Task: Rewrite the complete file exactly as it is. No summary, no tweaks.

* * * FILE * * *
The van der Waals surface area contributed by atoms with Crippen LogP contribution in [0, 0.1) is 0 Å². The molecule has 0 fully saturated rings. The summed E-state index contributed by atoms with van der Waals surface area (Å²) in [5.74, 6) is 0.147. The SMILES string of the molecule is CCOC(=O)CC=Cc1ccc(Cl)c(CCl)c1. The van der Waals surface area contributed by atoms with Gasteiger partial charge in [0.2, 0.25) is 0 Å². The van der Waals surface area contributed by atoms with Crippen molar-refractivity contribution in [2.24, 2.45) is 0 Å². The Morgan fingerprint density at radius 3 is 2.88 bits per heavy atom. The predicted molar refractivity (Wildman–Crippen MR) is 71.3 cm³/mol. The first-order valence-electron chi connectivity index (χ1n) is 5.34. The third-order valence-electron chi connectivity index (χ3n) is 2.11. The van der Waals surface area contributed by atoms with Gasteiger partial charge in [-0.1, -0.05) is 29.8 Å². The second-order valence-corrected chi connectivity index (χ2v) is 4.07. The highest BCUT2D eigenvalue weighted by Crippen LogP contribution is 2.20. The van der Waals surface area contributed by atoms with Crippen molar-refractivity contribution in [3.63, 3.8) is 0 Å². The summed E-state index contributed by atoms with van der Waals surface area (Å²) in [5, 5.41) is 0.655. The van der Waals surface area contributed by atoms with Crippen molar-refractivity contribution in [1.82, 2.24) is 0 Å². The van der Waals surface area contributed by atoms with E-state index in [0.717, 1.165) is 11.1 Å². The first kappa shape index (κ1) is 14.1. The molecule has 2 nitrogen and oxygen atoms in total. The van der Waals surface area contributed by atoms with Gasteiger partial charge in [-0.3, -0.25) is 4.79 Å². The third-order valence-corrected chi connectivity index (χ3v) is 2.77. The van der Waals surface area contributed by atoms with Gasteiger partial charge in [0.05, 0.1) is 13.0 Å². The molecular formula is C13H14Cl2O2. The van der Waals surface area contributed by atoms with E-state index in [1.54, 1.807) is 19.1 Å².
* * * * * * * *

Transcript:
The van der Waals surface area contributed by atoms with Crippen LogP contribution in [0, 0.1) is 0 Å². The molecule has 0 fully saturated rings. The summed E-state index contributed by atoms with van der Waals surface area (Å²) in [5.74, 6) is 0.147. The SMILES string of the molecule is CCOC(=O)CC=Cc1ccc(Cl)c(CCl)c1. The van der Waals surface area contributed by atoms with Gasteiger partial charge in [0.2, 0.25) is 0 Å². The van der Waals surface area contributed by atoms with Crippen molar-refractivity contribution in [2.24, 2.45) is 0 Å². The Morgan fingerprint density at radius 3 is 2.88 bits per heavy atom. The predicted molar refractivity (Wildman–Crippen MR) is 71.3 cm³/mol. The first-order valence-electron chi connectivity index (χ1n) is 5.34. The third-order valence-electron chi connectivity index (χ3n) is 2.11. The van der Waals surface area contributed by atoms with Gasteiger partial charge in [-0.1, -0.05) is 29.8 Å². The second-order valence-corrected chi connectivity index (χ2v) is 4.07. The highest BCUT2D eigenvalue weighted by Crippen LogP contribution is 2.20. The van der Waals surface area contributed by atoms with Crippen molar-refractivity contribution in [3.63, 3.8) is 0 Å². The summed E-state index contributed by atoms with van der Waals surface area (Å²) in [5, 5.41) is 0.655. The van der Waals surface area contributed by atoms with Crippen molar-refractivity contribution in [1.82, 2.24) is 0 Å². The van der Waals surface area contributed by atoms with E-state index in [0.717, 1.165) is 11.1 Å². The first kappa shape index (κ1) is 14.1. The molecule has 2 nitrogen and oxygen atoms in total. The van der Waals surface area contributed by atoms with Gasteiger partial charge in [-0.3, -0.25) is 4.79 Å². The third-order valence-corrected chi connectivity index (χ3v) is 2.77. The van der Waals surface area contributed by atoms with Gasteiger partial charge in [0.05, 0.1) is 13.0 Å². The molecular formula is C13H14Cl2O2. The van der Waals surface area contributed by atoms with E-state index in [1.54, 1.807) is 19.1 Å².